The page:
The King/Sawyer method of thematic management

In On Writing, Stephen King’s method of thematic relevance is to write the first draft as is and then find an organic theme, and pick out the threads of it in the rewrite. The Robert J. Sawyer method is to write to the specific purpose of setting the protagonist against a pre-determined thematic question.

A lot of writers will benefit from combining the two methods. I do. While writing Kakotopia(prime), the first draft of the piece had a theme for one of the two protagonists and their POV unfolded better than I could have possibly hoped.

The other protagonist existed to serve the first character on their thematic journey alone. The first character had been the kind of character that appears in the first chapter and then starts running the show. The second character had no character arc at all in the first draft.

I had to read through the second character’s story to find a hint of thematic relevance to pick out. When I found one that worked for the character and the structure of the story, I realized the work was going to need a near-total rewrite for thematic tension.

Kakotopia(prime) wasn’t a well balanced piece. The organic character written to a theme had taken over and the non-organic character only had about 30% of the story. I had to create the story beats that would bring their stories on par with each other.

For the first 60,000 words, I was able to keep the existing structure mostly in place. But by the time I crossed over the halfway point, the second half of the first draft stopped working. I could either try to perform a line-by-line complicated surgery to make what existed fit with what had to change, or I could cut 40,000 words and rewrite the ending that brings both the character plots and themes to a second, more organic for both characters’ conclusion.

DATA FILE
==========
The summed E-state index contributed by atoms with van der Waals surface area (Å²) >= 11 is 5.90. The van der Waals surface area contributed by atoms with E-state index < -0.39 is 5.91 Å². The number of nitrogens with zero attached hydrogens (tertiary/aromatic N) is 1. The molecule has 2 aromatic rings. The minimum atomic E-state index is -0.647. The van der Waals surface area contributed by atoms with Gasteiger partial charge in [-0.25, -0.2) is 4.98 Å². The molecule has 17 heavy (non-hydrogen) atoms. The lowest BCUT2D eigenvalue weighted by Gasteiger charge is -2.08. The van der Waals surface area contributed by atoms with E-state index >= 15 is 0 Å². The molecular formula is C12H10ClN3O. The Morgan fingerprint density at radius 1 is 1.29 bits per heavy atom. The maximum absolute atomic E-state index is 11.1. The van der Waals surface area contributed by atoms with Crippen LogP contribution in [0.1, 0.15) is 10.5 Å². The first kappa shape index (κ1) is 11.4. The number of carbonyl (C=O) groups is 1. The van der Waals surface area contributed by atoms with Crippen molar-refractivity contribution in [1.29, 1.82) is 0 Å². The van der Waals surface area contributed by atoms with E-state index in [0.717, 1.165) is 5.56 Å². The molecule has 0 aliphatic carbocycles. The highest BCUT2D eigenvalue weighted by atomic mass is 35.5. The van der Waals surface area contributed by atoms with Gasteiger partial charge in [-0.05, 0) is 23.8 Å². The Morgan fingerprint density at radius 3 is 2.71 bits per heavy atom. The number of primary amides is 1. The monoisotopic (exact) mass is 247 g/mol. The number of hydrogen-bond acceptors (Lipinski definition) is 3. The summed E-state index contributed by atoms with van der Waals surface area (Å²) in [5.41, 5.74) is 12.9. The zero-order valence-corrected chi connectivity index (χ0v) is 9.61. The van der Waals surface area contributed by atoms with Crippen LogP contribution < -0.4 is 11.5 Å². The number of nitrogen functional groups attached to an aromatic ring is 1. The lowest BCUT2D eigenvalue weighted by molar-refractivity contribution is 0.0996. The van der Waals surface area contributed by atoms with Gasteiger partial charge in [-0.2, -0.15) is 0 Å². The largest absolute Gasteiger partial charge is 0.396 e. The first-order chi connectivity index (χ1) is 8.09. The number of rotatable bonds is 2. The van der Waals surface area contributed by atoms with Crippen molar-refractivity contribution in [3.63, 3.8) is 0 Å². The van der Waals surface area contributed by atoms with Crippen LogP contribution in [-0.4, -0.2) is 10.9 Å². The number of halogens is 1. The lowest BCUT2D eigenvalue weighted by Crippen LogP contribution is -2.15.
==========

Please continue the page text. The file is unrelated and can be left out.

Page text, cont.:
I’ve cut 40k from work before and agonized over the decision for months. This was an easy snip. In fact, I had cut 40k, wrote 12k, realized the scenes could be told over a 2k bridge and cut another 10k in the same week.

King’s method isn’t easier than Sawyer’s. Going back and picking out a theme means being willing to murder actual darlings if required for the structure of the piece.

But for most writers, including myself, using Sawyer’s method of writing to a theme is still not effective enough for me to produce the level of writing I want. I work best when I use Sawyer’s method for my first draft and King’s method for the second draft/thematic tension rewrite.

It was never easy to write in a 2k story beat in the second character’s POV where no beat had existed before. To know the scene had to progress the plot meaningfully one way or the other without making significant plot changes to the overall story was difficult. But I seemed to always find something I still needed to establish in the second draft that hadn’t been established yet to fill that void with.

But it was still hard work. I had so much empathy for all the people I’ve edited work for. It’s easy — as an editor — to point out a story’s pacing is off. It’s terribly difficult — as a writer — the recognize that problem with the pacing is so severe that if changes aren’t made to it, the final work will suffer for it.

But it’s even more difficult as a writer to know exactly what changes would be required at the story level to rebalance the work so that it doesn’t feel like the tale of a protagonist and another character that just follows them around on occasion.

There were times I wanted to just pretend I didn’t see the need for any change at all. A 2k scene was an entire day’s work. I wasn’t going to get any rewriting done and it was going to add to the amount of hot copy in the third draft that was going to need careful line editing.

But if I wanted Kakotopia(prime) to be the best story I could make it so thee change had to be made. Writers who do not know how to manipulate a work’s structure to build a better reader’s experience do not know how to reach their work’s fullest potential.

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